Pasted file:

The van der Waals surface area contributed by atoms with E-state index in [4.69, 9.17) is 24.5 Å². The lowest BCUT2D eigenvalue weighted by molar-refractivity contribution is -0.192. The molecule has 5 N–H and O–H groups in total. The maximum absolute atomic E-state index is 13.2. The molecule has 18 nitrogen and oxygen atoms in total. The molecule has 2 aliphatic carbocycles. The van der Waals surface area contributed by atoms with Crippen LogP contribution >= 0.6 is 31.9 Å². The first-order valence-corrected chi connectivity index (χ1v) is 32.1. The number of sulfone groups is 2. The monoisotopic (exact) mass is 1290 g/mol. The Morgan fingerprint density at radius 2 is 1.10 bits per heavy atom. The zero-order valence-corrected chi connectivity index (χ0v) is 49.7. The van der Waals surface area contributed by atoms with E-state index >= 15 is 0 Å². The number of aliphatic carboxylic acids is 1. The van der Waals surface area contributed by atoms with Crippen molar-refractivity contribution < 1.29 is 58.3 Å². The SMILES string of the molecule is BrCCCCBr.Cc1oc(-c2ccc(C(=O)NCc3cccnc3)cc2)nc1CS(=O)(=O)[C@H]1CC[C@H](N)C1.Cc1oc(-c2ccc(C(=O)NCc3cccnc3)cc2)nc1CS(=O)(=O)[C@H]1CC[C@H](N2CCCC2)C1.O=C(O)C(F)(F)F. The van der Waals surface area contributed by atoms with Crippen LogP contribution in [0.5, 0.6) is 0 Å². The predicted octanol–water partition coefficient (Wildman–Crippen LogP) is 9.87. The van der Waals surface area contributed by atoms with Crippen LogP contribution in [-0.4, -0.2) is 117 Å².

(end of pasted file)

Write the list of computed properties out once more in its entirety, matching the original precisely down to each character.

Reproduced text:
The van der Waals surface area contributed by atoms with E-state index in [4.69, 9.17) is 24.5 Å². The lowest BCUT2D eigenvalue weighted by molar-refractivity contribution is -0.192. The molecule has 5 N–H and O–H groups in total. The maximum absolute atomic E-state index is 13.2. The molecule has 18 nitrogen and oxygen atoms in total. The molecule has 2 aliphatic carbocycles. The van der Waals surface area contributed by atoms with Crippen LogP contribution >= 0.6 is 31.9 Å². The first-order valence-corrected chi connectivity index (χ1v) is 32.1. The number of sulfone groups is 2. The monoisotopic (exact) mass is 1290 g/mol. The Morgan fingerprint density at radius 2 is 1.10 bits per heavy atom. The zero-order valence-corrected chi connectivity index (χ0v) is 49.7. The van der Waals surface area contributed by atoms with E-state index >= 15 is 0 Å². The number of aliphatic carboxylic acids is 1. The van der Waals surface area contributed by atoms with Crippen molar-refractivity contribution < 1.29 is 58.3 Å². The SMILES string of the molecule is BrCCCCBr.Cc1oc(-c2ccc(C(=O)NCc3cccnc3)cc2)nc1CS(=O)(=O)[C@H]1CC[C@H](N)C1.Cc1oc(-c2ccc(C(=O)NCc3cccnc3)cc2)nc1CS(=O)(=O)[C@H]1CC[C@H](N2CCCC2)C1.O=C(O)C(F)(F)F. The van der Waals surface area contributed by atoms with Crippen LogP contribution in [0.5, 0.6) is 0 Å². The predicted octanol–water partition coefficient (Wildman–Crippen LogP) is 9.87. The van der Waals surface area contributed by atoms with Crippen LogP contribution in [-0.4, -0.2) is 117 Å².